By Andrea Granahan
“Ahoy, mateys!” someone called out to us from a boat when a group of BATW members set sail on a tall ship on June 10.
A tall ship, for the landlubbers out there, is a sailing vessel with traditional sail rigging. They come as schooners, brigantines, brigs (not to be confused with brigantines) and barques. Our tall ship was The Matthew Turner, a brigantine. A brigantine is a two-masted vessel over 130 feet long. The mainmast is aft, and the foremast carries square sails.
The Matthew Turner has an illustrious history, and a very green present. At 132 feet, she is the largest wood ship to be built in the Bay Area in the last 100 years. She is named after a famous shipbuilder who holds the record for having designed and built the most ships of any shipbuilder – 228 of them. Turner started building vessels on Lake Erie in Ohio, moved to New York, and finally came to the Bay Area during the Gold Rush where he set up shop in Benicia and turned out 154 more ships before his death in 1909 at age 81.
Our ship was styled after a Turner brigantine named Galilee that held the speed record for sailing to Tahiti in just 19 days. But this brigantine is built to standards no one ever thought of in Turner’s day.
Alan Olson, a mariner with 50 years of experience, was the heartbeat and inspiration of the seven-year project to build The Matthew Turner. He was determined to continue his work in educating young people in seamanship. Matthew Turner was launched in 2017.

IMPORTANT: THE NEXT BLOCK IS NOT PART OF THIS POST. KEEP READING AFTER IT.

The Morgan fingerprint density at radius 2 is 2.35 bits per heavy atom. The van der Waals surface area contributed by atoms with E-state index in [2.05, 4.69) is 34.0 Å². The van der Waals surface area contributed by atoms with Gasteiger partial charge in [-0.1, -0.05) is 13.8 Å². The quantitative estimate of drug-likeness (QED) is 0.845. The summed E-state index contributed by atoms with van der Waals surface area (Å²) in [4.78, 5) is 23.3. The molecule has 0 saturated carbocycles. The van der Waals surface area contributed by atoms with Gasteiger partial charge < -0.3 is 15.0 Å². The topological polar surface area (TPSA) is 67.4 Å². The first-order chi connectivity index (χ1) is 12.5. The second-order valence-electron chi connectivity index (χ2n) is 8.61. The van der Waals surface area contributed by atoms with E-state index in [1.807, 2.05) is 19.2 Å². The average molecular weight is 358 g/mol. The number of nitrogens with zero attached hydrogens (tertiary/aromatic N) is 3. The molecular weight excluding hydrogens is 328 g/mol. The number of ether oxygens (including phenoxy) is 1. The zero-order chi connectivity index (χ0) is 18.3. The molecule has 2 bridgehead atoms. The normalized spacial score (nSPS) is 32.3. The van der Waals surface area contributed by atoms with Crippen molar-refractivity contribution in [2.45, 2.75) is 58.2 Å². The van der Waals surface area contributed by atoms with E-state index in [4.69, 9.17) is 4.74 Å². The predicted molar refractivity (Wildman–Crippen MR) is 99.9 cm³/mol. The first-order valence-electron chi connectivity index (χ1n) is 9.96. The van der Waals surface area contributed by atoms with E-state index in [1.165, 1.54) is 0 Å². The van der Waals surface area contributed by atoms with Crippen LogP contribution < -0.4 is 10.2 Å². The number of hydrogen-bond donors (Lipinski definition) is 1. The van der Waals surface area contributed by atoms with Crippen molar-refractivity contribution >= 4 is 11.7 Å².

“I didn’t want to build them a ship that would destroy their future,” Olson said. He worked with the Forest Stewardship Council to find sustainably harvested Douglas Fir and Oregon White Oak. The FSC fosters and certifies forests that are diverse in species and ages, maintains standing snags and downed lumber like ancient forests, and selectively cuts trees, not clear cuts them. Berry’s Sawmill in Sonoma County, a long-held family business that maintains a FSC certified forest, milled the wood. The two massive masts were not made of single trees, they were laminated using non-toxic glues, for strength.
The final touch was a decision not to use diesel power for entering and exiting berths. Instead, the prop of the boat when the vessel is under sail generates power to lithium batteries, which in turn power electric engines.
“So, this is a Prius with sails?” asked one member.
Olson laughed, “That’s a very accurate description.”
Olson along with some other sailors formed a group called Call of the Sea (COTS) in 1985. They were determined to provide access to sailing to those who don’t have access – such as inner-city school kids.
“We are determined at COTS that everyone who wants to sail can sail,” said Sylvia Stompe, COTS public relations person. To that end, COTS does fund raising. On weekends they offer three-hour day sails and sunset sails and they also charter the ship for three hour events, like weddings. The money goes toward scholarships to their five day youth camps where kids literally learn the ropes as well as marine biology, oceanography and – one hopes – sea chanties.
On the BATW trip, the elegant ship also carried a lot of families. Kids were enlisted when it was time to raise the sails. They “heave-hoed” with enthusiasm as the sails filled with wind and we soared around the bay, seemingly turning on a dime under the lovely sails. The Matthew Turner has 11 sails giving it over 7000 square feet to capture the free fuel.
Brigantines were very popular with pirates and navies because they took a smaller crew than many other types of tall ships, and were highly maneuverable. We could feel our ship respond instantly as sails were shifted. It can be crewed with just six plus the captain, but generally has 10 or 12 because students are always being trained on board.
For those who would like a taste of the sea life and want to contribute to COTS scholarship efforts, a three-hour trip on the weekends is $99 for adults and $59 for youths. And for you romantics out there…saying or renewing your vows on a tall ship could be the story of a lifetime.